CNJ staff photo: Tony Bullocks Lane Hedeman of Morgan Mill, Texas, ropes a calf on Tuesday morning during competition in the High Plains Junior Rodeo Association Finals at Curry County Mounted Patrol Arena.
By Eric Butler: CNJ correspondent
All of the contestants for this year’s High Plains Junior Rodeo Association Finals are from either New Mexico or Texas. But Lane Hedeman comes from such an interior portion of the Lone Star state that he might be considered an outsider to those based in either eastern New Mexico or west Texas.
But Hedeman’s got skills, a bit of flair and a rodeo lineage almost no one can beat.
The son of famed bullrider Tuff Hedeman, 16-year-old Lane participated in the calf-roping event on Tuesday at Curry County Mounted Patrol Arena. With dad watching from the side, Lane had the best time (11.57) of the 12 contestants in the morning slack competition of the 13-15 age group.
The Hedemans annually make the trip from their home in Morgan Mill, just north of Stephenville, Texas — a city about 50 miles southwest of Fort Worth.
“It’s a good rodeo, good people,” said Lane Hedeman, who estimates he’s been coming to the HPJRA Finals for “about five or six years.”
“We come out here just because it’s a great association,” Tuff Hedeman added. “They’re very well run. The livestock, in terms of the calves and steers, are always of the highest quality. It’s a long way, and there are some associations a lot closer, but this is just a great association. They do a tremendous job.”
The elder Hedeman should know. Tuff Hedeman is a four-time world champion bullrider — three with the PRCA and once, in 1995, when the PBR was a fledgling organization just finishing its second year of existence.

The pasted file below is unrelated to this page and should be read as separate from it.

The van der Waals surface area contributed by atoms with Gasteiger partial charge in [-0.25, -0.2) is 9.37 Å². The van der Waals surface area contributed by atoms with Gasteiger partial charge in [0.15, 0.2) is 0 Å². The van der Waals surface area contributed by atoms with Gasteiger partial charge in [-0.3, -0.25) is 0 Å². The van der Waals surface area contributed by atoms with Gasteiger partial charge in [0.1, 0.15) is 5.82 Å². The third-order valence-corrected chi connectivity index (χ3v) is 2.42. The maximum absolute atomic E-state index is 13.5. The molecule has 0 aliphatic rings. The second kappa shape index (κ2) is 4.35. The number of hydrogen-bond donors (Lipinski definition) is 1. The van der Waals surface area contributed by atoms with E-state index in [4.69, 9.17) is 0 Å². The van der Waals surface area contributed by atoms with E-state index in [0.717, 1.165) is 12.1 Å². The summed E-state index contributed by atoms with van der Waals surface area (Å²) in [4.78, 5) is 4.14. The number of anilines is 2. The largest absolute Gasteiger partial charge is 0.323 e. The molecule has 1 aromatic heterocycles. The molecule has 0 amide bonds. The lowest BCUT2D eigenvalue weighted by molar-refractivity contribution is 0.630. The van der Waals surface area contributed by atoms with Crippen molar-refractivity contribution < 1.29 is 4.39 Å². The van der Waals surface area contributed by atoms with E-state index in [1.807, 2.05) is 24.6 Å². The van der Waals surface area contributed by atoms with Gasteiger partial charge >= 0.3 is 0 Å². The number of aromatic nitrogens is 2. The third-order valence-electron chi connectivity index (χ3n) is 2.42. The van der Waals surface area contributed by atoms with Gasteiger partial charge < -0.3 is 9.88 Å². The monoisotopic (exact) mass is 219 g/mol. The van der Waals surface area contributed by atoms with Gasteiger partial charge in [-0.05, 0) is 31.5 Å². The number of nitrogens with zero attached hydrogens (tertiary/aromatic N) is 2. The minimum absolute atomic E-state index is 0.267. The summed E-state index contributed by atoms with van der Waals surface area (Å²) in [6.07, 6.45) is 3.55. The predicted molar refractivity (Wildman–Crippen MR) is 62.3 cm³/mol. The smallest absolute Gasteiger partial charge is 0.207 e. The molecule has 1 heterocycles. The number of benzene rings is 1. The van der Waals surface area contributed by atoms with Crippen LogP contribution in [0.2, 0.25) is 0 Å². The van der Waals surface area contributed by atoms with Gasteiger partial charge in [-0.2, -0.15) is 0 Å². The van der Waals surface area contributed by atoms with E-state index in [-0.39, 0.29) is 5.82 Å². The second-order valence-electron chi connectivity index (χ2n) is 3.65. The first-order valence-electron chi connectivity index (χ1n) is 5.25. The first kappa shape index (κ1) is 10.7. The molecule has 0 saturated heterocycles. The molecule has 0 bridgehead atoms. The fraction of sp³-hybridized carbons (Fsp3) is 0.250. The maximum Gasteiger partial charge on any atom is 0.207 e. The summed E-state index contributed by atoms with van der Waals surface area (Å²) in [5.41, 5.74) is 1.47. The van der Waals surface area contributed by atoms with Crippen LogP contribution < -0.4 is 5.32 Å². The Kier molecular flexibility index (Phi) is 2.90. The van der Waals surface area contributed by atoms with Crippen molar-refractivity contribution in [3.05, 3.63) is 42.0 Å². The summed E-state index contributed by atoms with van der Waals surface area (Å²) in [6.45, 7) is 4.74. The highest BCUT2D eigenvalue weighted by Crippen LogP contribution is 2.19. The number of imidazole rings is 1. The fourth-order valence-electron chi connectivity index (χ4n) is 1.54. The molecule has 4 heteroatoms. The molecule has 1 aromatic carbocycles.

As far as advice to his son, who recently celebrated his 16th birthday, Tuff knows that Lane has interests beyond just rodeo.
“There’s a lot of things he enjoys sports-wise,” Tuff Hedeman said. “I’ve always encouraged him to do everything. He’s played every sport. He really likes to play basketball, he’s on the golf team, and he played football when he was younger. He goes to a high school now that’s a small school — they don’t play football.
“I just encourage him to do something he has a passion for. This may or may not be it. My advice, whether it’s rodeo or anything else, is pretty simple — just get up everyday and give it everything you’ve got. The people who are successful are the ones who work the hardest and really want it more than anybody else.”
Lane Hedeman, who fellow competitors teasingly call “Hollywood” because of the sunglasses he wears, said he isn’t quite sure what he wants to do a few years down the line — when he’ll be too old for events like the HPJRA Finals.
“I don’t know yet,” he said. “I’m just having fun doing (rodeo). If you want to do it (professionally), it’s a lot of practice. If not, you can just have fun.”
Tuff Hedeman, who tenaciously clung onto the toughest bulls in his heyday, got a little good-natured ribbing himself when he fell from a horse on Monday at Mounted Patrol Arena as rodeo organizers were preparing for the first day.
“I got bucked off, yeah,” Tuff said. “The parents were running through the team-roping steers and I was on my youngest son’s horse and he just bucked me off. I guess he wasn’t warmed up. There was a big mud puddle out there, the only mud puddle out there, and I landed right in the middle of it.
“Everybody got a good laugh and I’m a little stiff today, but that’s all right.”